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Dover Museum - Home of the World's Oldest Ocean Vessel

by Julia Hickey

The Dover Museum is definitely worth a stop during a visit to nearby Dover Castle!

Situated in the Market Square behind a Victorian facade, this modern three-storey museum offers a comprehensive history of Dover's development from pre-historic times to the more recent past. Amongst the exhibits are Saxon jewellery and weapons excavated from nearby Buckland, medieval artefacts and evidence of Dover's growing importance as a Cinque Port. The museum also houses an original 1598 portrait of Queen Elizabeth I -- recently returned by London's Greenwich Maritime Museum.

Dover's civilian population are well used to living on or near the front line. William the Conquer, on his way to London paused only long enough for his men to burn the town. Dover's role as a fortress facing Napoleon's armies across the Channel is charted here too. Among its permanent exhibitions, there is an area in the museum dedicated to Dover's role and experiences during both world wars. The first bomb to be dropped on England fell near Dover Castle in 1914. The population not only grew used to the sight of England's young men marching through the town on their way to war but also to the constant threat of shelling. Despite finding itself under martial law during World War One, none of the inhabitants of Dover could have guessed at the scenes they would witness or the suffering they would undergo during World War Two. Dover Museum records 3,059 air raid alerts causing extensive damage and more than 200 civilian deaths. The exhibition and film lasting approximately 15 minutes demonstrates why this area of Kent earned the name Hellfire Corner.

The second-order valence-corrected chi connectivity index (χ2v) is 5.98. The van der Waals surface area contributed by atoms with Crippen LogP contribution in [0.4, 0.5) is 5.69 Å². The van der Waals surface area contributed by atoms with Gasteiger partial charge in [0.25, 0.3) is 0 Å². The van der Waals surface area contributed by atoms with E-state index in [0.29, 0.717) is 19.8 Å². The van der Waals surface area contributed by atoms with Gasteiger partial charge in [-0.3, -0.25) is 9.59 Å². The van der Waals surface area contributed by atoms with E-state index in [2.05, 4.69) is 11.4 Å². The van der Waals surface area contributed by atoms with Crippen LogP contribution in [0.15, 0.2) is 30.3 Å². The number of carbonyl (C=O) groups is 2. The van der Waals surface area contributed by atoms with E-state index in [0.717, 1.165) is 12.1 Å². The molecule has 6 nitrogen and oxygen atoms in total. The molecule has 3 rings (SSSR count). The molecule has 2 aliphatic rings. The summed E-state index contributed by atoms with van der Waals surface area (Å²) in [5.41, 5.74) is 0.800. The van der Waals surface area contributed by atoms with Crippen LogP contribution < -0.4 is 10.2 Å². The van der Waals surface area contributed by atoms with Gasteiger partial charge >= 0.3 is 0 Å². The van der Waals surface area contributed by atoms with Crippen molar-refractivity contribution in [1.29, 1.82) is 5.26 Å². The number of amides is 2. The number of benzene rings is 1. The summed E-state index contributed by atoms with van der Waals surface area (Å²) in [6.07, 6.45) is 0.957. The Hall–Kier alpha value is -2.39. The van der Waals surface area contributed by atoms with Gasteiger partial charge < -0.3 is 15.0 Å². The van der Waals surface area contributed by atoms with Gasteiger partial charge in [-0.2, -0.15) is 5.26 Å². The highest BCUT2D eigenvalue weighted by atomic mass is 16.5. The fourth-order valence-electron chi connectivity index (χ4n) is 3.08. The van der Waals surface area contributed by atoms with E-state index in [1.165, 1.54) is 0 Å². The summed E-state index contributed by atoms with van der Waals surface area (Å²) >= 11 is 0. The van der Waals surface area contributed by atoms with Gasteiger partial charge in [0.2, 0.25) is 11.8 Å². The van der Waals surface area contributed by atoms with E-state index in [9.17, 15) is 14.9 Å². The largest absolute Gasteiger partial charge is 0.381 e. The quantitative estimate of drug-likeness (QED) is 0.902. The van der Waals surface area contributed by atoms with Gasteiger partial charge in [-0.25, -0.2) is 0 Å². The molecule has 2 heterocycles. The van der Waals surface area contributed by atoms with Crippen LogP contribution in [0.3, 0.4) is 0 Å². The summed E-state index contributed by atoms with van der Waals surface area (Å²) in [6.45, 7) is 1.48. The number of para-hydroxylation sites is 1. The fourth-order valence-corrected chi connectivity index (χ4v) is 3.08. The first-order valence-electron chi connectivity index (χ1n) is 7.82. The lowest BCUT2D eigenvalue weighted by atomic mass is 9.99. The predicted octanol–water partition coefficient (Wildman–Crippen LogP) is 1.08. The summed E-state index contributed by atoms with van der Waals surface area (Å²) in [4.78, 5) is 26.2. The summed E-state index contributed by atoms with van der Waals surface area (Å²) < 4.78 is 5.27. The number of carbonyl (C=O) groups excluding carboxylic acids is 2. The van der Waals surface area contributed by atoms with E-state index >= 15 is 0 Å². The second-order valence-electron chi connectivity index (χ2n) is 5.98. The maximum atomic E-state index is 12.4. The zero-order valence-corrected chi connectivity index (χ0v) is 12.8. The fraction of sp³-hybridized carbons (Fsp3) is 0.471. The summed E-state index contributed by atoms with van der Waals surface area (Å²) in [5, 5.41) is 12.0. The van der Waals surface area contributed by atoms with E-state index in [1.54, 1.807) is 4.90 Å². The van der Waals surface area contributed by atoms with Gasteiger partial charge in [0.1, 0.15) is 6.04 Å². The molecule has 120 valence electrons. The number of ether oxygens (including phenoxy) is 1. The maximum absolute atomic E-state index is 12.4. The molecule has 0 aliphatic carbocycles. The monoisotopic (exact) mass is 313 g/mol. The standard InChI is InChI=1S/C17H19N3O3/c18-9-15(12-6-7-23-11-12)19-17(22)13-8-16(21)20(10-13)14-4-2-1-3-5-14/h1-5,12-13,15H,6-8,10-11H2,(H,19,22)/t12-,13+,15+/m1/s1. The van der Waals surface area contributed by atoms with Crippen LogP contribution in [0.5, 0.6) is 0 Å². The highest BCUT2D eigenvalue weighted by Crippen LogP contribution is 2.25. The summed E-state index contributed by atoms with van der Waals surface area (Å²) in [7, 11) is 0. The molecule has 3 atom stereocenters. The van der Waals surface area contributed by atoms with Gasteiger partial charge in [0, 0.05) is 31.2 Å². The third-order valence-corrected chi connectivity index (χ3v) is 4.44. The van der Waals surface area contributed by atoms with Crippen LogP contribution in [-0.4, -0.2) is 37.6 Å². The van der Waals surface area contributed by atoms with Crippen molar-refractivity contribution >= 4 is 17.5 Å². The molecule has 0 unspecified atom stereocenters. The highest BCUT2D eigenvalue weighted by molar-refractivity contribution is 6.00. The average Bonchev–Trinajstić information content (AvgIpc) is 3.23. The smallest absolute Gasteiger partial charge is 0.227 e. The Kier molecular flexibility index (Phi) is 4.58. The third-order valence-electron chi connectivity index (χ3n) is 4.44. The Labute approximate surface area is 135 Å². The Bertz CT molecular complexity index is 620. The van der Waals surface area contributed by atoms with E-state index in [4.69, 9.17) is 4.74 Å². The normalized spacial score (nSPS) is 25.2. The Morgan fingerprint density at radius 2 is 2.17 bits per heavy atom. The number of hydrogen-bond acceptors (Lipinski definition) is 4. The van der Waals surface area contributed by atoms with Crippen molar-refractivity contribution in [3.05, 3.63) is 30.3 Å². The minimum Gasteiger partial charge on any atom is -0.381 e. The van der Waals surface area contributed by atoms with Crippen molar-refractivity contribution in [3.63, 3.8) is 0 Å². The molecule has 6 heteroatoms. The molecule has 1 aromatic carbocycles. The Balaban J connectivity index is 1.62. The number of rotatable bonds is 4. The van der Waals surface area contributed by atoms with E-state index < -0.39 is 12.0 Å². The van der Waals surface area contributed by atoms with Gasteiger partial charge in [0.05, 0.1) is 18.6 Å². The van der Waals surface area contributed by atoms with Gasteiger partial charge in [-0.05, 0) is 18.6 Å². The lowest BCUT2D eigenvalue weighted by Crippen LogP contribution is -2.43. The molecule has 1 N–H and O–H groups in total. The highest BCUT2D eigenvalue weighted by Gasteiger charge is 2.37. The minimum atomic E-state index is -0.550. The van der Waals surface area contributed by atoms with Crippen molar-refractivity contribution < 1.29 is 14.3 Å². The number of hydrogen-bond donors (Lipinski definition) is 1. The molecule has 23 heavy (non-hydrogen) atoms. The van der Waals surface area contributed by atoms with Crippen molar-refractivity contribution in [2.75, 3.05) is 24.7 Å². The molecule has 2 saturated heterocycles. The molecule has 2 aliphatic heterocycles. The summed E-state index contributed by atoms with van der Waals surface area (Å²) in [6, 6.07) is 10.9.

And don't miss the most exciting permanent addition to the galleries! Dover Museum is home to a Bronze Age oak boat that crossed the Channel some 3,600 years ago -- the time when Stonehenge was being built. This makes it the oldest sea-going vessel in the world. Found during construction work in Dover in 1992 it was immediately apparent that it was a very rare find indeed, not least because of its unusual construction; oak planks stitched together with twisted yew ropes. It needed to be carefully removed from its resting place, conserved using freeze-drying techniques at the laboratories of the Mary Rose Trust in Portsmouth and then returned to Dover to be reconstructed. Now, after years of work it is at the centre of a permanent display about the Bronze Age.

This family friendly museum wants to make history informative and fun. In addition to a stunning collection of artefacts built up since the museum first opened its doors in 1836, it offers a range of films, hands-on exhibits and activities as well as interactive computer experiences.

Related Articles:

Dover Castle: Fortress on the Front Line, by Julia Hickey

For More Information:

Dover Museum

Julia Hickey is passionate about England's heritage and particularly of Cumbria, where her husband comes from. In between dragging her family around the country to a variety of historic monuments, she works part-time as a senior lecturer at Sheffield Hallam University. She spends the rest of her week writing. In her spare time, she enjoys walking, dabbling in family history, cross-stitch, tapestry and photography.
Article © 2006 Julia Hickey
Photo courtesy of Dover Museum


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